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Title: Experimental and numerical analysis of a sedimentation forming compressible compacts
Authors: Holdich, R.G.
Butt, G.
Issue Date: 1997
Publisher: © Marcel Dekker inc
Citation: HOLDICH, R.G. and BUTT, G., 1997. Experimental and numerical analysis of a sedimentation forming compressible compacts. Separation Science and Technology, 32 (13), pp. 2149 - 2171
Abstract: Batch sedimentations of the mineral talc suspended in water at various initial concentrations resulted in compacts that displayed compression, and compression with channel formation. During the experiments the local concentration was deduced by means of local electrical resistance measurement. The technique provided concentrations that integrated throughout the vessel to give masses that matched the known initial mass employed to within ±5%. Two types of channel zones were observed: soft and hard, the former appeared to be due to the liquid inertia of water discharging from the latter. The region within and above the soft channel zone diluted from the initial concentration, and this caused the visible interface between the suspension and the supernatant to accelerate. The top of the hard channel zone followed the line of constant solids concentration representing the first significant increase in concentration over the initial suspension. A finite difference numerical model of sedimentation matched the experimental data, including the data determined below the visible interface, with very high precision for the talc suspensions exhibiting compression with insignificant channeling. The implicit model was implemented on a conventional computer spreadsheet package and rapidly converged. The model did not employ a function for hydraulic permeability, instead a linear function between the so-called Kozeny “constant” (or coefficient) and concentration was used. In order to provide an accurate numerical model for compressible sedimentation with significant channel formation, the hydraulic permeability needs to be augmented, or the Kozeny coefficient reduced, and the dilution above the channel zone must be predicted. These should be achieved in a way that is general to all sedimentations of a given type of material, and not specific to only one starting concentration. Experimental and numerical results also indicate that the buoyancy force experienced by the solids is adequately described by the density difference between the solids and the suspending liquid, and not the density difference between the solids and the suspension.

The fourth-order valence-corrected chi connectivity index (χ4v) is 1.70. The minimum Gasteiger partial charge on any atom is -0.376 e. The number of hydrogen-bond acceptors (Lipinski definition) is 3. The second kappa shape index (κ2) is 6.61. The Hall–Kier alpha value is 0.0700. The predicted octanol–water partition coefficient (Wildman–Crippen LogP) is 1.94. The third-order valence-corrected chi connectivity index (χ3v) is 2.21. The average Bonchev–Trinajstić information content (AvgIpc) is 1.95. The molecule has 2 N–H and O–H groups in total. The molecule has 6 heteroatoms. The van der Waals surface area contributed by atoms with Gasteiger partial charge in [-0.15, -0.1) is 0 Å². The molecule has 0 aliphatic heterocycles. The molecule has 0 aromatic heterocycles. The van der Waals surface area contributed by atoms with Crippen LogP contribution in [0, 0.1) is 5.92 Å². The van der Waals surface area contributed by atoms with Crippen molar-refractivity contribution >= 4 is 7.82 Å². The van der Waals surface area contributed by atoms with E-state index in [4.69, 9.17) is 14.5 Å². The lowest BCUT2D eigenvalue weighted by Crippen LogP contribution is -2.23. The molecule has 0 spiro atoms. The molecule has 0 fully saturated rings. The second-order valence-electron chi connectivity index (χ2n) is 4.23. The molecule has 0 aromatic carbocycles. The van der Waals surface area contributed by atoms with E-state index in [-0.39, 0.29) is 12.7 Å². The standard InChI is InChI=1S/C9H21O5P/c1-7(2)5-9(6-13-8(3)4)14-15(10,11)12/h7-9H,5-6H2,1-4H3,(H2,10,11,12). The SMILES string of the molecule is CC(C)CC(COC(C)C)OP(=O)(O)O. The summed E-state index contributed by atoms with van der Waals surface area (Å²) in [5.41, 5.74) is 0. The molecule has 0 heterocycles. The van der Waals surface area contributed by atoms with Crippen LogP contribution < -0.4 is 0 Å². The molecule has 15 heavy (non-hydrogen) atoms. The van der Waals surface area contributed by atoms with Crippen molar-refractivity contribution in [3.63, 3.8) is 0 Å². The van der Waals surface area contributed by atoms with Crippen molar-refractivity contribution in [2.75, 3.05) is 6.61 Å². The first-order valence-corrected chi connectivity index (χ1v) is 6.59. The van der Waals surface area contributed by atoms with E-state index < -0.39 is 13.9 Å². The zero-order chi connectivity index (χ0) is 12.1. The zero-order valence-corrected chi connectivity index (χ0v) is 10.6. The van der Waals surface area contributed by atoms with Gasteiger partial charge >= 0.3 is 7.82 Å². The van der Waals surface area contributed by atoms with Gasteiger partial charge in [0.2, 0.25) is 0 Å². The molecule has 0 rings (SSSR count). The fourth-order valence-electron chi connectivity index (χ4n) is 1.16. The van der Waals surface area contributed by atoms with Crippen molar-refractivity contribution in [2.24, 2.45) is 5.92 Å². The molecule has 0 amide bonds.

Description: This article was published in the journal, Separation Science and Technology [© Marcel Dekker inc.] The definitive version is available at: http://www.tandfonline.com/doi/abs/10.1080/01496399708000761
Version: Accepted for publication
DOI: 10.1080/01496399708000761
URI: https://dspace.lboro.ac.uk/2134/9311
Publisher Link: http://www.tandfonline.com/doi/abs/10.1080/01496399708000761
ISSN: 0149-6395
1520-5754
Appears in Collections:Published Articles (Chemical Engineering)

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